Tread lightly to keep Mavora Lakes special
Archived content: This media release was accurate on the date of publication.
IntroductionDOC is reminding people to tread lightly and follow the rules at their favourite camping spots this Waitangi weekend.
Date: 03 February 2021
DOC Fiordland principal recreation ranger Grant Tremain says with a run of long weekends on the horizon, now is a great time to remind campers, trampers and outdoor enthusiasts to share the spaces respectfully.
“In the Southland region we’re lucky to have places like Mavora Lakes just a stone’s throw from civilisation. That makes it a very popular place with locals and those from further afield coming to enjoy this special place.
However, that can lead to some issues, Grant says.
“One of the great things about Mavora is that you can do a range of different things like motorbiking, four-wheel driving (4WD) and taking your dog or horse, that can’t be done in other areas like National Parks.
“Done responsibly and respectfully of both the land and other visitors, we have no problems.
“Frustratingly, however, there have been some instances of vandalism and destruction of property occurring at the local huts, as well as significant damage to the landscape caused by vehicle use.
“This type of damage is never acceptable. The repairs take extra time, resources and costs that would be better spent elsewhere. These assets belong to the public, so it is always concerning and distressing to see significant, deliberate destruction that impacts on the enjoyment of the area”
Mavora Lakes is part of the World Heritage Area, and the area encompasses some of Southland’s most significant wetland ecosystems. Off road use can significantly damage these fragile ecosystems and it can take years for the land to recover.
The solution is simple, Grant says.
Users must stick to formed roads - this includes the 4WD vehicle track up the North Lake and the 4WD vehicle track to the Forks Hut. Vehicles must also be registered, have a current WoF and drivers must have a licence.
DOC rangers also regularly visit and stay overnight to monitor activities and undertake maintenance, and work closely with police around poor behaviour. DOC staff can also apply infringement notices to those who continue to break the rules.
DOC wants to ensure everyone staying, camping or even just visiting for the day, has the same great experience that we’ve all had over the years, Grant says.
“We want people to enjoy their time at Mavora – so we ask for everyone to be considerate of others.”
The Mavora Lakes consist of two lakes named North Mavora and South Mavora. They are situated amongst an impressive landscape of mountains, lakes, forest and tussock grassland.
It is a popular camping area during summer, with opportunities for fishing, boating, four-wheel driving, hunting, horse trekking, mountain biking and tramping.
As Mavora Lakes is a Conservation Area and not a National Park, there is provision for more activity to occur, such as the provision to take dogs. However, the area is still protected under the Conservation Act 1987 and forms part of the Te Wāhipounamu – South West New Zealand World Heritage Area, which means that there are still strict laws protecting its natural resources and landscape values.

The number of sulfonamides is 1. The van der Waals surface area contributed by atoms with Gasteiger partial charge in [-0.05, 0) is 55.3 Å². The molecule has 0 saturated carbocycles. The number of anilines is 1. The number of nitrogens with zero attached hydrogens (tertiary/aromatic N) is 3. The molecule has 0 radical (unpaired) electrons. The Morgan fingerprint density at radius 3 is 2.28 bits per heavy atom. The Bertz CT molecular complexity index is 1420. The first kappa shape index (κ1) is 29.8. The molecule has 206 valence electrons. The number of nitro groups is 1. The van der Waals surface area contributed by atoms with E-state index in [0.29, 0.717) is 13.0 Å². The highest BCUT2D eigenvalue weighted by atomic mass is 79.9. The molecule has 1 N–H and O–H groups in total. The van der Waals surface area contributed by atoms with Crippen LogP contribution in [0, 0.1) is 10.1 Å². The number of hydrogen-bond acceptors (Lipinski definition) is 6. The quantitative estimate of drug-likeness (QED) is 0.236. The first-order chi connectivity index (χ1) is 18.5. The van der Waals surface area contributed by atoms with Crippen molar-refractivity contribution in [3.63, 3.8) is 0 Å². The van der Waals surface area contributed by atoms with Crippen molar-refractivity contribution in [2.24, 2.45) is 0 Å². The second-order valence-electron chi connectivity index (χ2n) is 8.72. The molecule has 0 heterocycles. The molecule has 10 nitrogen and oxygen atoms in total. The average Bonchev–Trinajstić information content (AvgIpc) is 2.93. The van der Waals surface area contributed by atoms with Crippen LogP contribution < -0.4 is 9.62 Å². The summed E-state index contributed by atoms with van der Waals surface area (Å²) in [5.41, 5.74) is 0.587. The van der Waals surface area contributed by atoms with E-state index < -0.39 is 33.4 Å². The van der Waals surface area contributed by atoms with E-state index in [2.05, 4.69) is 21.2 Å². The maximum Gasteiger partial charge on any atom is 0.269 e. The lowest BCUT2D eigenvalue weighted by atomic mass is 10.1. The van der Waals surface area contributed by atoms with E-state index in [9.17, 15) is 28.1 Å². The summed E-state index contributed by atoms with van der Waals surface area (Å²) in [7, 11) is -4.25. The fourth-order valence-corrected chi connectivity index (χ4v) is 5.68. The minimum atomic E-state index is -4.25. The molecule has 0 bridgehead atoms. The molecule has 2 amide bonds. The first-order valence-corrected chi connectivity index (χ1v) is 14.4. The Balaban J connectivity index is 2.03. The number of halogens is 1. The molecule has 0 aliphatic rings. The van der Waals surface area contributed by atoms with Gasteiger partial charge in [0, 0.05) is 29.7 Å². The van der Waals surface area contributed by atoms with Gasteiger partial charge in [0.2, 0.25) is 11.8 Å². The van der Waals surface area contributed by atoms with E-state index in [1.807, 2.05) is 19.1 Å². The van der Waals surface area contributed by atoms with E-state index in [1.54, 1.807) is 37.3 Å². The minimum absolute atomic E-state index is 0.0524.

The Mavora Lakes Conservation Area is also provided for under the Southland Murihiku Conservation Management Strategy (2016) which acts as a guiding document detailing what is permitted to occur at a place.
The Mavora Lakes campsites were fully operational for the 2020/21 summer season by late October 2020 and Department of Conservation (DOC) rangers have been regularly on site during the busy summer months.
There is new signage about key rules at the campsite areas.
Some of the other regulations include:
- Pet dogs: Dogs are welcome in the park provided they are kept under control. All dogs must be tethered on a leash in the camping areas and at hut sites. Barking should be kept to a minimum. Please clean up after your pets in consideration of other campers.
- Noise: Noise is to be kept to a minimum after dark. No motor or trailbike use after 8pm. Generators must be shut down by 10pm
- Fires: Fire is a significant risk to the Mavora environment. Fires are only permitted in designated fireplaces provided by DOC, and campers must adhere to the current fire season status. Fires in open areas and informal sites are not permitted. Chainsaws are prohibited. Live vegetation is not an acceptable supply of firewood.
- Boating: Sailing, windsurfing, canoeing and rafting can all be done on both lakes. No motorised craft are allowed on South Mavora Lake. Small, motorised craft, excluding jet skis and hovercraft, are permitted at North Mavora Lake, in accordance with Environment Southland Navigation Safety Bylaws.
- Hunting: A hunting permit is required for hunting in the Mavora Lakes Park. These are available at the DOC Visitor Centre in Te Anau. Hunting is prohibited within two kilometres of the camping areas during the holiday periods.
- Rubbish: Mavora supports the ‘Environmental Care Code’ ‘Pack it in and Pack it out’ motto. Take all your rubbish with you when you leave. Please do not use the campfires as rubbish bins.
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